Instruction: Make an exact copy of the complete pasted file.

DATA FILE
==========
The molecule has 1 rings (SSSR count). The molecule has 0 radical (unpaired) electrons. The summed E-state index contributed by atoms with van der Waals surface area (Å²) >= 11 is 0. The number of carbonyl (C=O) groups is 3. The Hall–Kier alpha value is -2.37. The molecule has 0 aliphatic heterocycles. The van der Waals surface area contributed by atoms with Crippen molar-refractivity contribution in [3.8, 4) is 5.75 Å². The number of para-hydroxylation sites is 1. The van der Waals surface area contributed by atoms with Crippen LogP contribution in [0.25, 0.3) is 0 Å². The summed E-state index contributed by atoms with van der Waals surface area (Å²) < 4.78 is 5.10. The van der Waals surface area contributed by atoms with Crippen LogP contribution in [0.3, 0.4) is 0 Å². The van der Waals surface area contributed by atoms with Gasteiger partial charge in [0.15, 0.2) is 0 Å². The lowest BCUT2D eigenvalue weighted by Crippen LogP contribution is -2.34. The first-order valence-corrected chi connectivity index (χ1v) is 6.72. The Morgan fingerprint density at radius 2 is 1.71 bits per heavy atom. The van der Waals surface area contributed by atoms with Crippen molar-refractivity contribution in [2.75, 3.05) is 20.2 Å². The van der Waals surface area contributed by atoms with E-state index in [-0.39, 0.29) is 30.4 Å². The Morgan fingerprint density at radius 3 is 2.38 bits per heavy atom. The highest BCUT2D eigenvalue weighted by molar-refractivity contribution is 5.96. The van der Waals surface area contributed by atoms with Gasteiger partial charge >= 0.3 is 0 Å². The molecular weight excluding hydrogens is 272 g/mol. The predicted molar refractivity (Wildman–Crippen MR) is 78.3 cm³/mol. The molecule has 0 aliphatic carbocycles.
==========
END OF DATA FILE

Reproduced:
The molecule has 1 rings (SSSR count). The molecule has 0 radical (unpaired) electrons. The summed E-state index contributed by atoms with van der Waals surface area (Å²) >= 11 is 0. The number of carbonyl (C=O) groups is 3. The Hall–Kier alpha value is -2.37. The molecule has 0 aliphatic heterocycles. The van der Waals surface area contributed by atoms with Crippen molar-refractivity contribution in [3.8, 4) is 5.75 Å². The number of para-hydroxylation sites is 1. The van der Waals surface area contributed by atoms with Crippen LogP contribution in [0.25, 0.3) is 0 Å². The summed E-state index contributed by atoms with van der Waals surface area (Å²) < 4.78 is 5.10. The van der Waals surface area contributed by atoms with Crippen LogP contribution in [0.3, 0.4) is 0 Å². The van der Waals surface area contributed by atoms with Gasteiger partial charge in [0.15, 0.2) is 0 Å². The lowest BCUT2D eigenvalue weighted by Crippen LogP contribution is -2.34. The first-order valence-corrected chi connectivity index (χ1v) is 6.72. The Morgan fingerprint density at radius 2 is 1.71 bits per heavy atom. The van der Waals surface area contributed by atoms with Crippen molar-refractivity contribution in [2.75, 3.05) is 20.2 Å². The van der Waals surface area contributed by atoms with E-state index in [-0.39, 0.29) is 30.4 Å². The Morgan fingerprint density at radius 3 is 2.38 bits per heavy atom. The highest BCUT2D eigenvalue weighted by molar-refractivity contribution is 5.96. The van der Waals surface area contributed by atoms with Gasteiger partial charge >= 0.3 is 0 Å². The molecular weight excluding hydrogens is 272 g/mol. The predicted molar refractivity (Wildman–Crippen MR) is 78.3 cm³/mol. The molecule has 0 aliphatic carbocycles.